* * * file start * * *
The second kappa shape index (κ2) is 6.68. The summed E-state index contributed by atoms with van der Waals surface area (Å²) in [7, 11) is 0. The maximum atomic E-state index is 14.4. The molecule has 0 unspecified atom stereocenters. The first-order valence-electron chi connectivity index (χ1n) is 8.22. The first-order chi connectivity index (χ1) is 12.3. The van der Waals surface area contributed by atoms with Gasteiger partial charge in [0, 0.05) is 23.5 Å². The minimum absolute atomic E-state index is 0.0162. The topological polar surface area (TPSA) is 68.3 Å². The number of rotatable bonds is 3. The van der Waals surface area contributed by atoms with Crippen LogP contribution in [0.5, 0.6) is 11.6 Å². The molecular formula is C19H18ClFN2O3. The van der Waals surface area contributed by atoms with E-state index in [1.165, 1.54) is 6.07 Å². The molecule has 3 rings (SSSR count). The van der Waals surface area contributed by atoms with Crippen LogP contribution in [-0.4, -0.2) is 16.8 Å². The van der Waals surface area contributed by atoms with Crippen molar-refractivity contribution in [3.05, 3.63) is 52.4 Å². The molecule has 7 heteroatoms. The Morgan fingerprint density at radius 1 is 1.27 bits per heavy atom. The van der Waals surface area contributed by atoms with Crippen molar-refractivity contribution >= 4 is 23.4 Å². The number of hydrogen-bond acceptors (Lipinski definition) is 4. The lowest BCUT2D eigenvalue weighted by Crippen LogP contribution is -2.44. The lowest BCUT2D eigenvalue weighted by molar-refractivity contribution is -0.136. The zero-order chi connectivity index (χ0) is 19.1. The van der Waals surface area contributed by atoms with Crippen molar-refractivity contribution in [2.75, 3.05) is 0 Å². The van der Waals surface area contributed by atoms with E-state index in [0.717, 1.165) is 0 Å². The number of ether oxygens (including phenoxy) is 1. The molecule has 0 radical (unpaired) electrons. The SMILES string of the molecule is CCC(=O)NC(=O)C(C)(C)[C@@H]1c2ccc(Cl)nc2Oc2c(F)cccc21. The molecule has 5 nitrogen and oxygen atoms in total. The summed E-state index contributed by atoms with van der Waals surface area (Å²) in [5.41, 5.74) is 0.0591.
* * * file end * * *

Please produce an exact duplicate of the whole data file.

The second kappa shape index (κ2) is 6.68. The summed E-state index contributed by atoms with van der Waals surface area (Å²) in [7, 11) is 0. The maximum atomic E-state index is 14.4. The molecule has 0 unspecified atom stereocenters. The first-order valence-electron chi connectivity index (χ1n) is 8.22. The first-order chi connectivity index (χ1) is 12.3. The van der Waals surface area contributed by atoms with Gasteiger partial charge in [0, 0.05) is 23.5 Å². The minimum absolute atomic E-state index is 0.0162. The topological polar surface area (TPSA) is 68.3 Å². The number of rotatable bonds is 3. The van der Waals surface area contributed by atoms with Crippen LogP contribution in [0.5, 0.6) is 11.6 Å². The molecular formula is C19H18ClFN2O3. The van der Waals surface area contributed by atoms with E-state index in [1.165, 1.54) is 6.07 Å². The molecule has 3 rings (SSSR count). The van der Waals surface area contributed by atoms with Crippen LogP contribution in [-0.4, -0.2) is 16.8 Å². The van der Waals surface area contributed by atoms with Crippen molar-refractivity contribution in [3.05, 3.63) is 52.4 Å². The molecule has 7 heteroatoms. The Morgan fingerprint density at radius 1 is 1.27 bits per heavy atom. The van der Waals surface area contributed by atoms with Crippen molar-refractivity contribution >= 4 is 23.4 Å². The number of hydrogen-bond acceptors (Lipinski definition) is 4. The lowest BCUT2D eigenvalue weighted by Crippen LogP contribution is -2.44. The lowest BCUT2D eigenvalue weighted by molar-refractivity contribution is -0.136. The zero-order chi connectivity index (χ0) is 19.1. The van der Waals surface area contributed by atoms with Crippen molar-refractivity contribution in [2.75, 3.05) is 0 Å². The van der Waals surface area contributed by atoms with E-state index in [0.717, 1.165) is 0 Å². The number of ether oxygens (including phenoxy) is 1. The molecule has 0 radical (unpaired) electrons. The SMILES string of the molecule is CCC(=O)NC(=O)C(C)(C)[C@@H]1c2ccc(Cl)nc2Oc2c(F)cccc21. The molecule has 5 nitrogen and oxygen atoms in total. The summed E-state index contributed by atoms with van der Waals surface area (Å²) in [5.41, 5.74) is 0.0591.